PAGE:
Benjamin Hildebran outlined the changes made to the property and building.
PITTSFIELD, Mass. — Berkshire Roots is positioning itself to be a medical and a recreational marijuana dispensary when permits are issued later this year.
Berkshire Roots is finishing up a massive renovation of 501 Dalton Ave., a commercial building that formerly housed Jay's Custom Muffler & Auto, Casey's Billiards, and the Salvation Army store.
Those three previously vacated the building to make way for a medical marijuana dispensary and renovations are nearly complete.
The company received its approval to open the facility back in July 2016 and just a few months later voters approved the legalization of recreational sales. Berkshire Roots has since adapted its building and site design and this week received the local approvals needed to sell marijuana to both medical patients and recreational customers.
"We have secured the people, the equipment, we've done a build out. We have effectively turned what used to be Casey's Billards and the Salvation Army into a really unique facility devoted to this particular use," Nuciforo said.
The company intends to open for medical marijuana in March and when state permits are issued in the summer, have the ability to serve recreational. The renovations are nearly complete and a temporary certificate of occupancy has been approved to allow cultivation and processing inside the facility. The company is now waiting for the state to sign off on the location itself and issue a license to sell.
"This building has been a very substantial investment. Not just in terms of equipment and improvements but also the amount of design and compliance work we've done there," said Attorney Andrea Nuciforo, who represents the company.
Formerly known as Khem Organics, the company hoped to open last summer but working through the approval process and renovations to the building had taken longer than expected. Nuciforo said the state Department of Public Health has walked through the property multiple times, requiring multiple adjustments to the plan.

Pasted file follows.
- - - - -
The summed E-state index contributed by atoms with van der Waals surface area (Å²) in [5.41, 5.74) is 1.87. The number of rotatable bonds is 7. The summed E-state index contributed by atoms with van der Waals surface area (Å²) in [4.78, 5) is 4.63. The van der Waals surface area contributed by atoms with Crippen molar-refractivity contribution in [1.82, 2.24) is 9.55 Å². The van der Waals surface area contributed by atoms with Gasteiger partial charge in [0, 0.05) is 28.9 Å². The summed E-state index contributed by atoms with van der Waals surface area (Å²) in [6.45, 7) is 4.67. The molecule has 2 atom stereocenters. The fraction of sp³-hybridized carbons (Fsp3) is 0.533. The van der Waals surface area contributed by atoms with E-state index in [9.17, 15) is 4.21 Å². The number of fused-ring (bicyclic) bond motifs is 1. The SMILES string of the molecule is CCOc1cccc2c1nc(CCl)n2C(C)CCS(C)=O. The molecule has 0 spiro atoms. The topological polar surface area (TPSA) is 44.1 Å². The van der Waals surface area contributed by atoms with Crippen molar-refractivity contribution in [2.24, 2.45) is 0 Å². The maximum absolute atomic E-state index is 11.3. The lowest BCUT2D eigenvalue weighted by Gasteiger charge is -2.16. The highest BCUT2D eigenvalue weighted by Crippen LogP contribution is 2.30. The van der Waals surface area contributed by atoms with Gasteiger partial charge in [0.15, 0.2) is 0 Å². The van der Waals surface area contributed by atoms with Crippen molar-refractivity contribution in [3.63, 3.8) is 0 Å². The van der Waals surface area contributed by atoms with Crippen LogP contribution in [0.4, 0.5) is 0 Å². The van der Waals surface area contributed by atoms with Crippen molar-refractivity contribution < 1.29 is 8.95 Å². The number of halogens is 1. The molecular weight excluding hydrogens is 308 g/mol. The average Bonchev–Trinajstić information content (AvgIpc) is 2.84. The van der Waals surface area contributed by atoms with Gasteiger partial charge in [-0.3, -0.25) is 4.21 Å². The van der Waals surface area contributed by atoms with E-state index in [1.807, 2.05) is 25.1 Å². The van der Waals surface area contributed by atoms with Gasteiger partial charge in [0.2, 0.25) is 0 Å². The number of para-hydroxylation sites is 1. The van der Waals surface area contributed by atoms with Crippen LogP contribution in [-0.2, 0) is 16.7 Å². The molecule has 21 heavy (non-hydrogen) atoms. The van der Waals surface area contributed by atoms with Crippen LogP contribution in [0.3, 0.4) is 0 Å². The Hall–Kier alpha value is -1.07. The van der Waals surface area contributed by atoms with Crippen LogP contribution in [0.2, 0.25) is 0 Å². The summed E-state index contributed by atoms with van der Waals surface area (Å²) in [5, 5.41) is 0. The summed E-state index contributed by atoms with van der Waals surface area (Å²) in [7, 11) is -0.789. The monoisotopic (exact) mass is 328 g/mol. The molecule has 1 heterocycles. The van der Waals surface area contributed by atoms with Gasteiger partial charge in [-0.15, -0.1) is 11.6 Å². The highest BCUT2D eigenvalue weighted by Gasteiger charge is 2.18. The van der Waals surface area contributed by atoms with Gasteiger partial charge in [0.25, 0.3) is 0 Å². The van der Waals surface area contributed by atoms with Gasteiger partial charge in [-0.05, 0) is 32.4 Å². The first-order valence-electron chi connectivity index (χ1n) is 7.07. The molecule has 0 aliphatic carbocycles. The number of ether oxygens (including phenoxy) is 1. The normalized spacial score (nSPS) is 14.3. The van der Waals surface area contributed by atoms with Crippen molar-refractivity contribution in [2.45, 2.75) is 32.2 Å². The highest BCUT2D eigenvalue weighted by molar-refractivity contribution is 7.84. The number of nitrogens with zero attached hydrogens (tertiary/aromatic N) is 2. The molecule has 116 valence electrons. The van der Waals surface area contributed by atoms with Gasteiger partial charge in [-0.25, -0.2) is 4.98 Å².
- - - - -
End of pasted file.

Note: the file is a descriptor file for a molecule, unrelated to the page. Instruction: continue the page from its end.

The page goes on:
Benjamin Hildebran, a project manager with Sage Engineering, said the entire property has been renovated for this operation including a new ADA ramp on the front steps, repairing unsafe and cracking sidewalk, added additional landscaping, removed unneeded utility connections, putting on a new roof, installing a 6-foot fence, repairing damaged wall panels, and painting the exterior of the building.
"On the inside, we did a complete renovation," he added.
There is still a little bit more work to do - particularly in building out the parking lot. Parking was a particular area in which the local special permit needed to be modified. Hildebran said the rear parking lot is currently gravel and the asphalt in the front is breaking apart. The plan is to re-do the entire lot to create sufficient parking for the customers.
"I feel like this project has brought about positive change to the building, the site, and I think it can to the city of Pittsfield too," Hildebran said.
During the state permitting and construction phases, the industry changed. When Khem started the approval process, recreational marijuana wasn't legal. And now, even after a legislative delay, permits for recreational dispensaries will be accepted in April. A newly created Cannabis Control Commission will oversee both medical and recreational is has currently released draft laws guiding the industry for public comment.
Those draft laws allows for medical marijuana facility to sell recreational as well, provided there is a barrier between the two sales. While Berkshire Roots had been focusing on the medical aspect, the law would allow another establishment to do both -- limiting the market for solely a medical marijuana facility.
"Why would you stay in medical if the market is moving away from medical?" Nuciforo said.
Nuciforo said the state has asked for more information regarding the operations and facility and he hopes his response will answer all outstanding questions. From there, the company can receive the license to sell.
Once operating, the company is expected to employ a dozen or so people. Nuciforo said particularly when it comes to those doing the cultivation, "the marker for folks who are good at this is quite competitive." That leads to higher wages than other type of retail establishments.
This week the company received approvals to modify its site design from the Community Development Board and the Zoning Board of Appeals.
"This certainly will result in increased activity on the property and I believe they have made the appropriate modifications," said ZBA member Miriam Maduro before casting a vote in favor of the modification.
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